P.S. I have to credit the www.morningstar.com site and forums for really helping me scale that learning curve.* What a great resource.* And somehow I stumbled across Frank Armstrong's "Investing for the 21st Century" http://www.investorsolutions.com/v2c...book/index.cfm - taught me asset allocation which as an investment style fits well with my personality.* I also watched way too much CNBC and that got me used to the short-term insanity of the markets and reinforced my contrarian instincts as I watched most pundits be wrong, wrong, and wrong again.
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Re: Ben Stein - More doom and Gloom on Retirement............
Old 04-17-2006, 09:51 PM   #30
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Re: Ben Stein - More doom and Gloom on Retirement............

Thanks, Audrey;
Maybe that isn't so different from others. A poignant vision of the goal, an instinctive 'frugality' when it comes to forking over your savings to a clip joint, a lot of research and then getting the tar kicked out of you a few times by bear markets... Maybe we should hand the model over to our local high schools and see if it could help the kids learn math and science?

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Re: Ben Stein - More doom and Gloom on Retirement............
Old 04-17-2006, 09:55 PM   #31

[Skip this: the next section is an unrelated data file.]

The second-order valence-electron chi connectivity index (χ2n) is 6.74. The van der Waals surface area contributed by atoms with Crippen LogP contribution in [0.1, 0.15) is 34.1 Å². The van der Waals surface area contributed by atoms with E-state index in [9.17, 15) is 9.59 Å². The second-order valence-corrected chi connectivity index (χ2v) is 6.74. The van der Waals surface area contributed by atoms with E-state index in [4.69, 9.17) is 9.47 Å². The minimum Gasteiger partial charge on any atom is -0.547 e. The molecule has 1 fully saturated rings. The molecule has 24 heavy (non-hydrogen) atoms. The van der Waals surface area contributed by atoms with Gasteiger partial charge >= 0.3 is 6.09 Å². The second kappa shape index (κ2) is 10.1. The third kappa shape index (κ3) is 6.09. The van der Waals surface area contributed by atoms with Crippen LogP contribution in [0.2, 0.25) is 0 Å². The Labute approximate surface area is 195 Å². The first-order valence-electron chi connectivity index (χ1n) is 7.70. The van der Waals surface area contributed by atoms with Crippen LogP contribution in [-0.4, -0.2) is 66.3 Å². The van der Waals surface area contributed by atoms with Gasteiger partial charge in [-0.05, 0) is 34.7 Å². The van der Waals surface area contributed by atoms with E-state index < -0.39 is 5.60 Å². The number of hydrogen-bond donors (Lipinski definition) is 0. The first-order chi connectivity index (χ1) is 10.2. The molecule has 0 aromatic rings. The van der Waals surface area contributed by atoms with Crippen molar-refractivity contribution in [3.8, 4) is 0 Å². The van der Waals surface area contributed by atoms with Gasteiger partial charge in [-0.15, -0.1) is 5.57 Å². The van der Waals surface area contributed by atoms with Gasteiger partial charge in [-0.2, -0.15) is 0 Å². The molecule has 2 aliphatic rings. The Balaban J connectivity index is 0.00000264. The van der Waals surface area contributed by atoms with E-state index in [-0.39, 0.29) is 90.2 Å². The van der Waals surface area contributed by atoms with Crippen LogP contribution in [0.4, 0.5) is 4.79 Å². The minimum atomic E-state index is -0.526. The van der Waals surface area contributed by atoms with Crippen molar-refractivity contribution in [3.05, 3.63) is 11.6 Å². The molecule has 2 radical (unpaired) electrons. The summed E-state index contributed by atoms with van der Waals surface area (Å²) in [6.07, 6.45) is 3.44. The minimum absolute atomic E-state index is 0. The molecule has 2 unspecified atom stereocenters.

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Re: Ben Stein - More doom and Gloom on Retirement............

Yep - I don't think I'm that different from the other folks here after all.

Just that money management is not a favored hobby for me.* I deliberately picked a simple plan that didn't require much maintenance after the initial setup (i.e. rebalance once every year or so).* Got better things to do with my time* .

Amazing summary by the way!* You've got quite a head on your shoulders.* I enjoy the way you express yourself.

Audrey
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Re: Ben Stein - More doom and Gloom on Retirement............
Old 04-17-2006, 10:52 PM   #32
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Re: Ben Stein - More doom and Gloom on Retirement............

Quote:
Originally Posted by nun
85% of slaray is ridiculous.
Have another glass of wine!
Quote:
If you are planning to ER you should be saving a good %age of your salary already.
That's something I think we can all agree with!
Quote:
If you need 85% of your salary you'll be working for a long time.
But if that's what you need, you better work for a long time or get ready to live on less than you need.
Quote:
I save* 45% and* live of 55% of my salary, and once the house is paid off that will go down to 20%
Ridiculous!* You should live off 5% and save 95%!* If you didn't retire yesterday, you made a BIG mistake

Everyone seems to be getting caught up in their underwear concerning this percentage of current expenditures. income, salary, budget, whatever thing, and it isn't a percentage that matters.* What matters is what you need in the future and your resources to to provide for that need in absolute terms.

Aw.....just* kidding.....* working with percentages makes no sense in these calculations nun.* If you make one billion bux per day now and can live happily off of a nickle a day in the future, work tomorrow, save 99.9% of it and retire.* If you make a dollar a day and need 5 dollars a day in the future, well, you're gonna be working along time.* Absolute dollars matter.* Percentages don't.
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Re: Ben Stein - More doom and Gloom on Retirement............
Old 04-18-2006, 07:26 AM   #33
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Re: Ben Stein - More doom and Gloom on Retirement............

youbet

I am not sure you understood the percentage thing.